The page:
Dee Baird and the Greater Omaha Chamber of Commerce Break Down Regional Barriers to Investment

Dee Baird, Senior VP of Economic Development at the Greater Omaha Chamber of Commerce, is working hard to dismantle regional barriers to economic investment.  

Dee Baird

Dee Baird, Senior VP of Economic Development at the Greater Omaha Chamber of Commerce, is working hard to dismantle regional barriers to economic investment.  

In doing so, she is capitalizing on years of relationship-building between state and local governments, businesses, nonprofits, and civic leaders.

“We are stronger together if we can promote ourselves as a region of 1.3 million, versus Lincoln being on its own at under 300,000, or Omaha being on its own at under a million people,” Baird said.

The region has had some major wins lately.

Site Selection magazine, the official industry publication of the Industrial Asset Management Council, whose yearly analyses are regarded by corporate real estate analysts as “the industry scoreboard,” awarded Nebraska its per-capita Governor’s Cup award for the third consecutive year.

The Governor’s Cup recognizes states with the highest number of new economic development projects in a year. For a project to count towards the Governor’s Cup competition, it must generate a minimum investment of $1 million, create 20 or more new jobs, or add 20,000 square feet or more of new space.

Site Selection also named the Omaha-Council Bluffs metro area No. 1 for new and expanded corporate facilities among areas with populations between 200,000 and 1 million.

The win included such regional projects as Flywheel expanding its headquarters to 65,000 square-feet in Millwork Commons of North Downtown Omaha; Warren Distribution investing $12.8 million, expanding to 211,000 square feet and creating 30 new jobs in Council Bluffs; and Facebook expanding to 2.6 million square feet in Sarpy County.

The Lincoln metro area came in at No. 4.

The Power of “We” Times Three

As a way to celebrate the strength of the regional partnership, Baird convened Nebraska Department of Economic Development’s Dave Rippe and Lincoln Partnership for Economic Development’s Pat Haverty to devise and place an ad in the March issue of Site Selection magazine. The result: “One Team, One Win: The Power of ‘We’ Times Three.”  

Baird repeated the phrase multiple times to Silicon Prairie News to highlight its importance. The spirit of regional collaboration, and the ease of business networking opportunities here, are some of the main factors that set the area apart from, say, Boston, Houston, Phoenix, Portland, Charlotte, Orlando, and all the other larger markets competing for investment.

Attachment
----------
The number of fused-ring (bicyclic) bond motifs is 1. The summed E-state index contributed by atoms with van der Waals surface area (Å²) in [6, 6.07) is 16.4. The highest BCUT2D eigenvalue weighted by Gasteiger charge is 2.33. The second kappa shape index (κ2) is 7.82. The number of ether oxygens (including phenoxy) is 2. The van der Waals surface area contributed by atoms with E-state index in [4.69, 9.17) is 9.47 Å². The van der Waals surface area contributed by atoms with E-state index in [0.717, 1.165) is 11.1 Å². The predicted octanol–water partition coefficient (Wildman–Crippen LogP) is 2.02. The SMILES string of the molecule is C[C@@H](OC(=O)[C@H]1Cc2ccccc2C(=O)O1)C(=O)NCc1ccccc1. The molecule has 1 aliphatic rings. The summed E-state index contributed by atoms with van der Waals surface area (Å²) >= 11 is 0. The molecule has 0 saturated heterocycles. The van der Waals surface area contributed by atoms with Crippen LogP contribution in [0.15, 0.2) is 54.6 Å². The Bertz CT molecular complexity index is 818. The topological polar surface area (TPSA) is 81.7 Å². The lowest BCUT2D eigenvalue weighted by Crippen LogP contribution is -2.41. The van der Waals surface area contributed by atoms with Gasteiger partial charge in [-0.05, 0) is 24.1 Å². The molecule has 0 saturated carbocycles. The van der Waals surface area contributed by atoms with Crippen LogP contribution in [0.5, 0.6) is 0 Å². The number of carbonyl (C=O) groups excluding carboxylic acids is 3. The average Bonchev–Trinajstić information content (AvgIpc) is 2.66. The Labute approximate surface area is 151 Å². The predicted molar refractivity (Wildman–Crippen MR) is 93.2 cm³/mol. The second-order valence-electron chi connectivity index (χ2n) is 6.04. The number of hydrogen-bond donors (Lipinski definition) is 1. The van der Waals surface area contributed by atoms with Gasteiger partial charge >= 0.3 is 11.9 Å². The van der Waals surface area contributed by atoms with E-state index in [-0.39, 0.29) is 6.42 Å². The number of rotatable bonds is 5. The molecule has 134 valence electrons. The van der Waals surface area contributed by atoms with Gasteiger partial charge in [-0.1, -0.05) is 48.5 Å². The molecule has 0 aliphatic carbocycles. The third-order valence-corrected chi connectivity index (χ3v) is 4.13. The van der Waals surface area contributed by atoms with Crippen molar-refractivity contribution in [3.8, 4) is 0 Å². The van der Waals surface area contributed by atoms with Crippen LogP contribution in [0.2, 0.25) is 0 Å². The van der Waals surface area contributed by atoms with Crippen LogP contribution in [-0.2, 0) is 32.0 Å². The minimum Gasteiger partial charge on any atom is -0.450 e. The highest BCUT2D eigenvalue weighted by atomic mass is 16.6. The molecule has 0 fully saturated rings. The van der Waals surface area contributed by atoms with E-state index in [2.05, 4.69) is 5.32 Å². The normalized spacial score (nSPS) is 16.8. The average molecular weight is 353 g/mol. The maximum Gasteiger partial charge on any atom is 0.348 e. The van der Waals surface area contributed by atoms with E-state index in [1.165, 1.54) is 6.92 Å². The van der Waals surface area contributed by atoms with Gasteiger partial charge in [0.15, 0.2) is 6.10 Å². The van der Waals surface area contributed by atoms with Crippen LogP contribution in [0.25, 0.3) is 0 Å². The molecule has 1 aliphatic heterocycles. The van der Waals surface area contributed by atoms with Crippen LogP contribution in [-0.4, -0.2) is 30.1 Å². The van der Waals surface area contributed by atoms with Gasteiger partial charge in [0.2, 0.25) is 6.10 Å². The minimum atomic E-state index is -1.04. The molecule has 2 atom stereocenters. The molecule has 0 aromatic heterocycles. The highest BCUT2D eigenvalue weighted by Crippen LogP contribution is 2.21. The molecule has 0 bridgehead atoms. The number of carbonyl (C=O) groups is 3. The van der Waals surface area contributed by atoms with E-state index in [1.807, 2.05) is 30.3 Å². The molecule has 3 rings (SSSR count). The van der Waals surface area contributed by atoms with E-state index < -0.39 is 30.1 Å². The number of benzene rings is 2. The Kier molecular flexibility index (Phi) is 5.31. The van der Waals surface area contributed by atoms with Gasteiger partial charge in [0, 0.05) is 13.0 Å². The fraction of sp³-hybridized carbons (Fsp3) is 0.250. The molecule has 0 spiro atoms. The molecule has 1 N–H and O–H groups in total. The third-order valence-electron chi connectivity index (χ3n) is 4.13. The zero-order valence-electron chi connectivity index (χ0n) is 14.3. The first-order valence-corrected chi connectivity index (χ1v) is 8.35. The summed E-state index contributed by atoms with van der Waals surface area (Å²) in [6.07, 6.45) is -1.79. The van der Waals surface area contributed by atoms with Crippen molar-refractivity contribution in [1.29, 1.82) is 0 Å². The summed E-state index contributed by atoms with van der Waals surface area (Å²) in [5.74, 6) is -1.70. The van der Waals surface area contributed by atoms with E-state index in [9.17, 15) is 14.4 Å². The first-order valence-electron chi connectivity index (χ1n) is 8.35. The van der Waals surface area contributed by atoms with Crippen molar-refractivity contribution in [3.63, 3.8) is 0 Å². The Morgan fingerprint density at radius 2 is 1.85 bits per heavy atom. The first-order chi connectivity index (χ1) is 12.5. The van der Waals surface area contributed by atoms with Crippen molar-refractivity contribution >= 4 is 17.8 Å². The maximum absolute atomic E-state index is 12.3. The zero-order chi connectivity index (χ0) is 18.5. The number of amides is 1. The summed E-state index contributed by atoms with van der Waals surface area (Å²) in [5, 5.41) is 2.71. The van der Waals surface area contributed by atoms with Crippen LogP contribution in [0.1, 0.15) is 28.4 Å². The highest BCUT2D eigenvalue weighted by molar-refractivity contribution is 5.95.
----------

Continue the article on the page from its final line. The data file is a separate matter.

“I’ve been enough meetings with site consultants and their clients to know that regions that have their act together and can demonstrate a strong partnership and collaboration are the ones that are winning,” Baird said.

Welcome to Nebraska

Baird lived in Cedar Rapids for 24 years and held various roles related to economic development and higher education. Most recently, she was past president and CEO of the Cedar Rapids Metro Economic Alliance, where she nurtured collaborative relationships between development groups in Cedar Rapids and Iowa City. When she moved to Omaha last year, she was happy to see a similarly regional approach to business investment taking place.

“I’m benefitting from a lot of great leadership that understood the value of establishing and developing relationships on a regional basis,” Baird said.

When companies locate their business in one city in the region, other cities benefit. “A win in Omaha is a win for Lincoln,” Baird said. “A win in Lincoln is a win for Omaha.”

How Tech Workers and the Midwestern Spirit Attract Investment

The tech talent community plays a prime role in attracting new business investment, expansion, and growth, Baird said. If companies can’t find enough skilled tech workers here, they will look elsewhere, to bigger cities.

Nurturing the tech talent ecosystem is so vital to business investment that the Greater Omaha Chamber of Commerce has included growing the tech workforce as a key component of the Chamber’s five-year economic goals. Metrics include attracting 10,000 new-to-market tech workers, either from other markets, higher education institutions, or tech training programs. The Chamber also seeks to upscale 10,000 local underemployed or unemployed tech workers.

Organizations like the AIM Institute, which offers specialized tech training via the Interface School, will be crucial to filling the demand for new tech workers and for helping current tech workers upgrade their skill sets, according to Baird.

““Tech talent is really important. It is going to be the differentiator of how we will achieve success. The training and the focus of AIM and AIM’s mission are so important to our goals,” Baird said.
Moreover, the Midwestern spirit plays a less tangible, but no less important, role in the continued growth and success of the region.

Baird said that LinkedIn recently chose to double their workforce in Omaha, rather than in Chicago or any of their other offices around the globe, because “the productivity that they get from their workforce here, and the happiness factor of their employees here, is so much greater. It’s a message we get consistently.”


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